Format of a Formal Letter

Help with formatting formal and business letters. A summary of writing rules including outlines for cover letters and letters of enquiry, and abbreviations used in letters.

There are times in life when you will probably want to write a formal letter instead of an informal letter or email. These include cover letters for job applications, letters of enquiry, letters of resignation, legal correspondence and many more. In these situations it's important that you follow the expected letter format.

Use a formal letter format

Layout is a crucial aspect of professional writing. It sets the tone and communicates the seriousness of the content within.

The Power of Proper Formatting: The layout of your letter speaks volumes! Ensure it's professional and communicates your message effectively.

The example formal letter shown below shows you a general outline for a formal or business letter. Further information about each part can be found after the image.

Formal Letter Template

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Follow formatting rules and conventions

When writing a formal or business letter, there are certain rules and conventions that need to be followed. These rules ensure that the letter maintains a professional tone and is easily understood by the recipient.

You must try to write as simply and clearly as possible, and avoid making the letter longer than necessary. Remember not to use informal language like contractions.

Keep your letter's content concise, clear, and relevant. Every word counts!

How to start a formal letter

1) Include your name and contact information

The return address should be written in the top right-hand corner of a formal letter. This will usually your address, but could be any other address to which a reply should be sent.

2) Include the recipient's name and address

Add the address of the person you are writing to. The recipient's address should be written on the left, often starting below your address. If you are going to print and post the letter using a windowed envelope, make sure you align this address with the clear plastic window.

3) Include the date

There is no strict rule about the placement of the date, but it can be placed on either the left or right side of the page after the recipient's address. Write the month as a word.

4) Use the right greeting or salutation

The tip to starting a formal English letter is to greet the person you're writing to in the correct way. This is known as the 'Salutation'. If you know the name of the person you're writing to then use 'Sir' or 'Madam' here, otherwise write their full name, including their title. Remember, try not to be too informal or casual.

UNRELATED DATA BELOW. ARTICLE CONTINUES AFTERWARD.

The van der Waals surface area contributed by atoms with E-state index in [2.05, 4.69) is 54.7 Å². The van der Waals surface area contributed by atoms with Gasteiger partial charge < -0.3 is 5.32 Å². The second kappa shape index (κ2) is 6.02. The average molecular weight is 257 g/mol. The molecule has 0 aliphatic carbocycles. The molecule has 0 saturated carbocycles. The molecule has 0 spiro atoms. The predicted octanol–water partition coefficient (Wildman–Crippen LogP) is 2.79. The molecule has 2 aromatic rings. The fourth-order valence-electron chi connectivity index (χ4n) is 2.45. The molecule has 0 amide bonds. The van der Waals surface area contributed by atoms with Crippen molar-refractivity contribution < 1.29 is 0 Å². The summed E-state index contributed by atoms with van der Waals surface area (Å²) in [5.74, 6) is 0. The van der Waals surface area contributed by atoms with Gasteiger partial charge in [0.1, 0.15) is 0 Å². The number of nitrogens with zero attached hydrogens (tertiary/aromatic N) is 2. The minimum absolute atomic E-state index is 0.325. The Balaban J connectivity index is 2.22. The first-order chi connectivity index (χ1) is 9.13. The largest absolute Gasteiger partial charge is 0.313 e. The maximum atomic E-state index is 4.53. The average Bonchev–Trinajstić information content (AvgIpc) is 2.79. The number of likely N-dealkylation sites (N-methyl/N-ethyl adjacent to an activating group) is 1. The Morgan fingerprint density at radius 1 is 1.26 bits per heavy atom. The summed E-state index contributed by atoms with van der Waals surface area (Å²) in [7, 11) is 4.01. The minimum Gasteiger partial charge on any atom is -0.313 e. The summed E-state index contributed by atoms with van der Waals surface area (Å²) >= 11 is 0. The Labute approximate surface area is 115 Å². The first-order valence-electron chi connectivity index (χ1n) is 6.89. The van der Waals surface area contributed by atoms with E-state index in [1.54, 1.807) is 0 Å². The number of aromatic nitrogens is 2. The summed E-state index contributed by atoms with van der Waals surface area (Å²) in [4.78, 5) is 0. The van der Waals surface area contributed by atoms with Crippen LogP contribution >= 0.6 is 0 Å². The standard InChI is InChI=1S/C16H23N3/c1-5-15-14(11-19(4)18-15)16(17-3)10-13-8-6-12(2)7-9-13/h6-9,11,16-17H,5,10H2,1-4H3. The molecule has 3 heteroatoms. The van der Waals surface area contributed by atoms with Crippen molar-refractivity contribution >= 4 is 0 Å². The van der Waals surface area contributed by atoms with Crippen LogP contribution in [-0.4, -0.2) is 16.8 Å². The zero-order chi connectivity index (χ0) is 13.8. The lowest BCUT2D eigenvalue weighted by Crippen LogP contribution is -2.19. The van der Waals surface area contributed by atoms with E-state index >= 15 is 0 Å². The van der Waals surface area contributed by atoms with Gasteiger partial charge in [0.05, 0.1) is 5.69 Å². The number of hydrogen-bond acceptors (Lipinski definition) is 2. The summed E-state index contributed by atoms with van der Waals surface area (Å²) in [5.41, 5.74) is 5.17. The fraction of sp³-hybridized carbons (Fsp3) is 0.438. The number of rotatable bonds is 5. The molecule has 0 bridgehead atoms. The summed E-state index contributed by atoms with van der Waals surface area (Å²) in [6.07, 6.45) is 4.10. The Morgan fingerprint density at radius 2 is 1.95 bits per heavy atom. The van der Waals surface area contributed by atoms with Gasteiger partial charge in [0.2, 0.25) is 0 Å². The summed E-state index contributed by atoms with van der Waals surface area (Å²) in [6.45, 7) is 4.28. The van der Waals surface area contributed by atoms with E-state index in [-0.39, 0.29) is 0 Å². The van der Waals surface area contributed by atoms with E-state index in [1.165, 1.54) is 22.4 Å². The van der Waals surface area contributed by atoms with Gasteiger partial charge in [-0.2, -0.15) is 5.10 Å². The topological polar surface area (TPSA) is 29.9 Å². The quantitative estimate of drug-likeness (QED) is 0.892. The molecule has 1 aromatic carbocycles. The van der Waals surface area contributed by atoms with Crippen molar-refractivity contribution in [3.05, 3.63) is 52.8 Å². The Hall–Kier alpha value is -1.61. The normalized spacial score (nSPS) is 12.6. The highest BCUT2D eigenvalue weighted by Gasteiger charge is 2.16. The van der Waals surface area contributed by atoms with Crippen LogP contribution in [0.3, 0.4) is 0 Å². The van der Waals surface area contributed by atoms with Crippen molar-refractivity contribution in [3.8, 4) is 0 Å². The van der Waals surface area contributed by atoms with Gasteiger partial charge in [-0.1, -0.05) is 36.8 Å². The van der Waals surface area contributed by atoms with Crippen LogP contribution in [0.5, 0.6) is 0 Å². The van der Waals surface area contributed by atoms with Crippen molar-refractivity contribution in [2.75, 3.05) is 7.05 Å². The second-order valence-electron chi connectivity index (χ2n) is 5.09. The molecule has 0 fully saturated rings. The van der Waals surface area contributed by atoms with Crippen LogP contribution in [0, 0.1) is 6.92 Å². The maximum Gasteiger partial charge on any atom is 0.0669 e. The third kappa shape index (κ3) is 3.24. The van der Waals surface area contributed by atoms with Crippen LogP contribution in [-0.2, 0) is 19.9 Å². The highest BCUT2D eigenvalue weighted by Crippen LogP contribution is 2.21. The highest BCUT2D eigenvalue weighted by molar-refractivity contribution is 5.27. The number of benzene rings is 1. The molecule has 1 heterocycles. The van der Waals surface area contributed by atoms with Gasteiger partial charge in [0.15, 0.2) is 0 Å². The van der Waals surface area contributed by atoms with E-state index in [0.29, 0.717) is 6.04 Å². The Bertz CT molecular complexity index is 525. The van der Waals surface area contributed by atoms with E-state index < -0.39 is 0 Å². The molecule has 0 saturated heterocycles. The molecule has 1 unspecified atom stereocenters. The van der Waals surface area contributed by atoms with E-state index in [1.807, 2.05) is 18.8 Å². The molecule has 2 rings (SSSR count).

Salutations Set the Tone! - Greet your recipient appropriately, whether you know their name or not.

a) If you do not know the name of the person you are writing to, use the following form (it is always advisable to try to find out a name):

Dear Madam,
Dear Sir,
Dear Sir or Madam,

b) If you know the name, use the title (Mr, Mrs, Miss or Ms, Dr, etc.) and the family name only. If you are writing to a woman and do not know if she uses Mrs or Miss, you can use Ms, which is for both married and single women.

Dear Mr Jenkins,
Dear Ms Hamers,
Dear Mrs Hutchins,
Dear Miss Davis,
Dear Dr Green,

Did you know?
Complex Salutations

In the past, English formal letters had a variety of intricate salutations based on the social status and relationship between the writer and the recipient. For example, letters to clergymen might begin with "Reverend Sir" or "Most Worthy Sir."

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How to write the letter body

5) Create the body of your letter

The body content should be clear, concise, and relevant to the purpose of the letter. It should not include any unnecessary information or informal language.

Be direct and try to keep it as brief as possible, often between three or four paragraphs in total.

The first paragraph should be kept short and is designed to introduce you and to state the purpose of the letter- to make an enquiry, complain, request something, etc.

The paragraph or paragraphs in the middle should contain the relevant information behind the writing of the letter. Most letters in English are not very long, so keep the information to the essentials and concentrate on organising it in a clear and logical manner rather than expanding too much.

The last paragraph should state what action you expect the recipient to take- to refund, send you information, etc.

How to end a formal letter

6) Close the letter with a formal sign-off

Just as there are conventions about creating the salutation, there are also rules about how you close or sign-off your letter. If you do not know the name of the person, end the letter using 'Yours faithfully'. If you know the recipient's name, use 'Yours sincerely'.

7) Add your signature